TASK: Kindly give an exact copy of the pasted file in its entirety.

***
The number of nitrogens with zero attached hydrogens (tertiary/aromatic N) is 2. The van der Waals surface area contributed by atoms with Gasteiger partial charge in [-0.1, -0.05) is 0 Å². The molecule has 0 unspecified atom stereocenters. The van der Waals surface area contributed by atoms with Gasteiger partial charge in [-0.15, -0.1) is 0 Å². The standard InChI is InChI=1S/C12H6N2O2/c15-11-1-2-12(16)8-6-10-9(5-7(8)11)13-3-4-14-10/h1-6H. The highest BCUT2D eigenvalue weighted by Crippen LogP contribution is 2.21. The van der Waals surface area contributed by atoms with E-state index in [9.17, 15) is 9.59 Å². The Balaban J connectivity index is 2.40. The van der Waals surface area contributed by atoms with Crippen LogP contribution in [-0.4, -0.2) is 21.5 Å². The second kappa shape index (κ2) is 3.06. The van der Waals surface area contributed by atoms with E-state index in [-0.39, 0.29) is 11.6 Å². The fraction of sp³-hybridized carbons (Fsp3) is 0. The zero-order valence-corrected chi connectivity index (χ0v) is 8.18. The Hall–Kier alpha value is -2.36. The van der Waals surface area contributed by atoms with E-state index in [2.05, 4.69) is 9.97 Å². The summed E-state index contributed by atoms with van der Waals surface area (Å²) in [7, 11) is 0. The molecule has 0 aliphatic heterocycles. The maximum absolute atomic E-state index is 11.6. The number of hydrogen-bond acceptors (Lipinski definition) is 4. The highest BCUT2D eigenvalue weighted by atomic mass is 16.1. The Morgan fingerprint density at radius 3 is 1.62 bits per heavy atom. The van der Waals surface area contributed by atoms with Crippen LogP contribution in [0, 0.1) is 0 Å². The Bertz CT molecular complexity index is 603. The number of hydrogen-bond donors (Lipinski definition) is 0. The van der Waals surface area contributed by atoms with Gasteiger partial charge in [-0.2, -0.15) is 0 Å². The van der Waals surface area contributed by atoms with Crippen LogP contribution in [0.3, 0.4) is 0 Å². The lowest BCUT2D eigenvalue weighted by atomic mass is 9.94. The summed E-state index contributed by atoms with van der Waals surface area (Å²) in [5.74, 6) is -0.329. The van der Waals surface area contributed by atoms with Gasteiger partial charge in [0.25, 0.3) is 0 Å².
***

The number of nitrogens with zero attached hydrogens (tertiary/aromatic N) is 2. The van der Waals surface area contributed by atoms with Gasteiger partial charge in [-0.1, -0.05) is 0 Å². The molecule has 0 unspecified atom stereocenters. The van der Waals surface area contributed by atoms with Gasteiger partial charge in [-0.15, -0.1) is 0 Å². The standard InChI is InChI=1S/C12H6N2O2/c15-11-1-2-12(16)8-6-10-9(5-7(8)11)13-3-4-14-10/h1-6H. The highest BCUT2D eigenvalue weighted by Crippen LogP contribution is 2.21. The van der Waals surface area contributed by atoms with E-state index in [9.17, 15) is 9.59 Å². The Balaban J connectivity index is 2.40. The van der Waals surface area contributed by atoms with Crippen LogP contribution in [-0.4, -0.2) is 21.5 Å². The second kappa shape index (κ2) is 3.06. The van der Waals surface area contributed by atoms with E-state index in [-0.39, 0.29) is 11.6 Å². The fraction of sp³-hybridized carbons (Fsp3) is 0. The zero-order valence-corrected chi connectivity index (χ0v) is 8.18. The Hall–Kier alpha value is -2.36. The van der Waals surface area contributed by atoms with E-state index in [2.05, 4.69) is 9.97 Å². The summed E-state index contributed by atoms with van der Waals surface area (Å²) in [7, 11) is 0. The molecule has 0 aliphatic heterocycles. The maximum absolute atomic E-state index is 11.6. The number of hydrogen-bond acceptors (Lipinski definition) is 4. The highest BCUT2D eigenvalue weighted by atomic mass is 16.1. The Morgan fingerprint density at radius 3 is 1.62 bits per heavy atom. The van der Waals surface area contributed by atoms with Crippen LogP contribution in [0, 0.1) is 0 Å². The Bertz CT molecular complexity index is 603. The number of hydrogen-bond donors (Lipinski definition) is 0. The van der Waals surface area contributed by atoms with Gasteiger partial charge in [-0.2, -0.15) is 0 Å². The van der Waals surface area contributed by atoms with Crippen LogP contribution in [0.3, 0.4) is 0 Å². The lowest BCUT2D eigenvalue weighted by atomic mass is 9.94. The summed E-state index contributed by atoms with van der Waals surface area (Å²) in [5.74, 6) is -0.329. The van der Waals surface area contributed by atoms with Gasteiger partial charge in [0.25, 0.3) is 0 Å².